Caraganza First Drive Review 2024 Subaru BRZ: A breath of fresh air

Just a few weeks ago I was driving along Big Tujunga Canyon Road eventually ending up on the Angeles Crest highway in Southern California. The highway is a little-known two-lane road stretching some 60 odd miles through the San Gabriel Mountains. It reaches elevations above 7000 feet with the highest nearing 8000 feet.

The trip started that morning where I was staying in Arcadia just west of Pasadena, ironically along Route 66, a far more famous road. It was a spur of the moment thing that was inspired when I looked at the mountains and muttered, “I want to go there.” Since I had a rare day off covering racing, off I went.

It was a glorious discovery and a fantastic short road trip. The only damper on the entire outing was that I was forced to make the trip in a Nissan Rogue, a rental. I wished that I could have made that trip in just about anything else besides a midsize SUV that looked as though it had been lived in by a destitute family.

Something like the Subaru BRZ I got for a week when I came home.

The last Subaru I spent a week with was a 2024 Impreza a few months ago. I’ve always been a fan of all things Subaru, but I was underwhelmed by that Impreza. The Impreza once had a WRX version, a STI (Subaru’s performance division) tuned hi-performance model that was the envy of 20 somethings all over the world. But the RS I had for the week was nothing more than a run of the mill hatchback with a 2.5 liter 4-cylinder that never could seem to keep up. Subaru brought the RS back from the late 1990s, but to me it appeared Subaru had lost its soul.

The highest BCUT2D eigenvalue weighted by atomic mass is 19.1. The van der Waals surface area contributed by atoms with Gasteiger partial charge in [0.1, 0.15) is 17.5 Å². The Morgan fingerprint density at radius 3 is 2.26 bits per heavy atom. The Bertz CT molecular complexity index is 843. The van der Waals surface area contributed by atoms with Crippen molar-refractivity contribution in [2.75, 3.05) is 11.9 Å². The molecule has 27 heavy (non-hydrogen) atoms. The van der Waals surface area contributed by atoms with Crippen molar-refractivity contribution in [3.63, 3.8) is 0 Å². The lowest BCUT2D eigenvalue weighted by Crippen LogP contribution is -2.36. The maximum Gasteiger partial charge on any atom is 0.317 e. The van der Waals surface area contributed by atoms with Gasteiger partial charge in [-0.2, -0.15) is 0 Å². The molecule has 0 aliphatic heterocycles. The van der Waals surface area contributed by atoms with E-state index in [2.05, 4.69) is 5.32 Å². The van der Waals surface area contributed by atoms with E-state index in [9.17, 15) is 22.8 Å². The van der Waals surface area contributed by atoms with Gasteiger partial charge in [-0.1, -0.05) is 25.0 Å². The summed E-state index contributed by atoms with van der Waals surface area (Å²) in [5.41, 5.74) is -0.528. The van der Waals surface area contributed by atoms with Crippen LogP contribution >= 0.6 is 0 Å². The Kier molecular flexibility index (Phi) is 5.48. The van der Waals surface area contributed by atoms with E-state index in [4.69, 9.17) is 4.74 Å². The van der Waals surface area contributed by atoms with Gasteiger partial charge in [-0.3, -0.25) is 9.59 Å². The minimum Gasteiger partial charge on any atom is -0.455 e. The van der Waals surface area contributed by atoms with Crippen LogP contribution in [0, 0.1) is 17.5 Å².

Well, I can now say I’ve found it.

The BRZ is an affordable sports car that stands out from the rugged, and in some cases, soulless models in the rest of the lineup. It’s offered in two trims, Premium and Limited. For 2024 they brought back the tS, a model last seen in 2018. The tS gets the STI suspension tuning treatment and upgraded Brembo brakes and 18-inch alloy wheels.

Like the Limited trims, there are heated front seats, leather and suede upholstery, adaptive headlights, a blind spot warning system, Subaru’s EyeSight package which has adaptive cruise control, lane departure warning, and automatic emergency breaking and a 8-speaker sound system.

In a bit of irony, Subaru took this photo in the mountains overlooking Los Angeles. Cruse you Subaru, curse you.

Perhaps most importantly the Limited (and tS) have a manual transmission, standard. In an automotive world increasingly filled with hybrids, electrics, and SUVs that all seem to look alike, the BRZ is a bit like giving your taste buds a sip of a fine single malt whiskey after years of sipping water. This, my friends, is a car with personality, with flair, and yes, a manual transmission that’ll make you want to compose a poem in its honor.

On the outside, the BRZ looks meaner than a badger with a toothache. It’s like Subaru took a regular BRZ and sent it to the gym, and now it’s flexing its muscles on the road. It’s got lines that could cut glass and a stance that says, “I’m here to carve corners and chew bubblegum – and I’m all out of bubblegum.” The engineers at Subaru seem to have dialed up the aggression, and the tS variant takes it to a whole new level.